Republicans in Congress and other elected offices have stuck by Trump through screw-ups, scandals and impeachment. Whether they choose to excuse his ineptitude and applaud his negligent response to a pandemic that will cost American lives remains to be seen. Continuing to cover for him puts their own constituents at risk, a steep price to pay for their sycophancy.

Unfortunately, the president's delinquency in dealing with a worldwide pandemic and his utterly insufficient response, coupled with the blizzard of misinformation he and his lackeys are spreading, have real-world consequences. The blame for the health and economic crisis will lie largely with him. (Indeed, other democracies, contrary to Trump's attacks, have acted with greater urgency and farsightedness than Trump to protect their people's health.)

Trump's self-absorption and incompetence never fail to amaze. At a time when state and local governments are pleading for social distancing and banning large events, Trump refuses even to mention these important mitigation efforts. (He quietly canceled events, however, in Colorado, Wisconsin and Nevada.) To soothe his own ego, he quite literally is willing to make Americans sick.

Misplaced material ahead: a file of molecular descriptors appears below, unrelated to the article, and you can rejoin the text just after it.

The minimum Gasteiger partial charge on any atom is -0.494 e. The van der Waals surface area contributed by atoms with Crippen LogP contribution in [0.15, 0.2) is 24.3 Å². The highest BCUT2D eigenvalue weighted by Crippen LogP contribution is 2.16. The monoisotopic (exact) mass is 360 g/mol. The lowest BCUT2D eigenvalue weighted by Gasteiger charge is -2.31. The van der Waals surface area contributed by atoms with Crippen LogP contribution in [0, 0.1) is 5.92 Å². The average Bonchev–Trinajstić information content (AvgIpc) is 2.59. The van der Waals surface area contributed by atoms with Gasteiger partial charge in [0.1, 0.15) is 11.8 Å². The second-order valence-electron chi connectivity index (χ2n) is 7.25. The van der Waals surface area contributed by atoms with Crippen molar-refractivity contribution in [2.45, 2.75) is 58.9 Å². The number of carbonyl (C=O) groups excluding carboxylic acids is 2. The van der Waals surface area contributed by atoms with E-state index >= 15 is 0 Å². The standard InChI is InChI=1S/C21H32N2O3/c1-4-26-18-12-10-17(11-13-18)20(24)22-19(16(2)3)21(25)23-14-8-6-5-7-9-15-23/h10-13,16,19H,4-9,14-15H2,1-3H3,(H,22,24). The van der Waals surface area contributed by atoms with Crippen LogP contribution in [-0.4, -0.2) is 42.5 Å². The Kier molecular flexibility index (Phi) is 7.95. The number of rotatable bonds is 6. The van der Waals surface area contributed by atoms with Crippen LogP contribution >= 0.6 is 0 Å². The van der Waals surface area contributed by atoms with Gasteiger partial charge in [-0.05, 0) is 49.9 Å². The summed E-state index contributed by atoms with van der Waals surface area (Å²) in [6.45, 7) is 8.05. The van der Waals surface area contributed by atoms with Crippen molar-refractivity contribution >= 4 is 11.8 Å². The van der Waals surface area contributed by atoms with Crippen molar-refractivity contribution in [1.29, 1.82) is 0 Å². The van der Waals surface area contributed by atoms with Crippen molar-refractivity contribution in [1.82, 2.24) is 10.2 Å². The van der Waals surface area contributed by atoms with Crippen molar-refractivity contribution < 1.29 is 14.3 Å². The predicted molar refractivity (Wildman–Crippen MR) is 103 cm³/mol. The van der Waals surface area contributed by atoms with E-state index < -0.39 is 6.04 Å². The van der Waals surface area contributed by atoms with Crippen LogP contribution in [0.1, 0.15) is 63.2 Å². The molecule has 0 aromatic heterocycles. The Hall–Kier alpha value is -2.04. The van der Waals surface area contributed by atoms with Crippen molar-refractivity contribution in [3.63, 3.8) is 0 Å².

Jennifer Rubin writes reported opinion from a center-right perspective for The Washington Post. She covers a range of domestic and foreign policy issues and provides insight into the conservative movement, the Republican Party and threats to Western democracies. Rubin, who is also an MSNBC contributor, came to The Post after three years with Commentary magazine. Prior to her career in journalism, Rubin practiced labor law for two decades, an experience that informs and enriches her work. She is a mother of two sons and lives in Northern Virginia.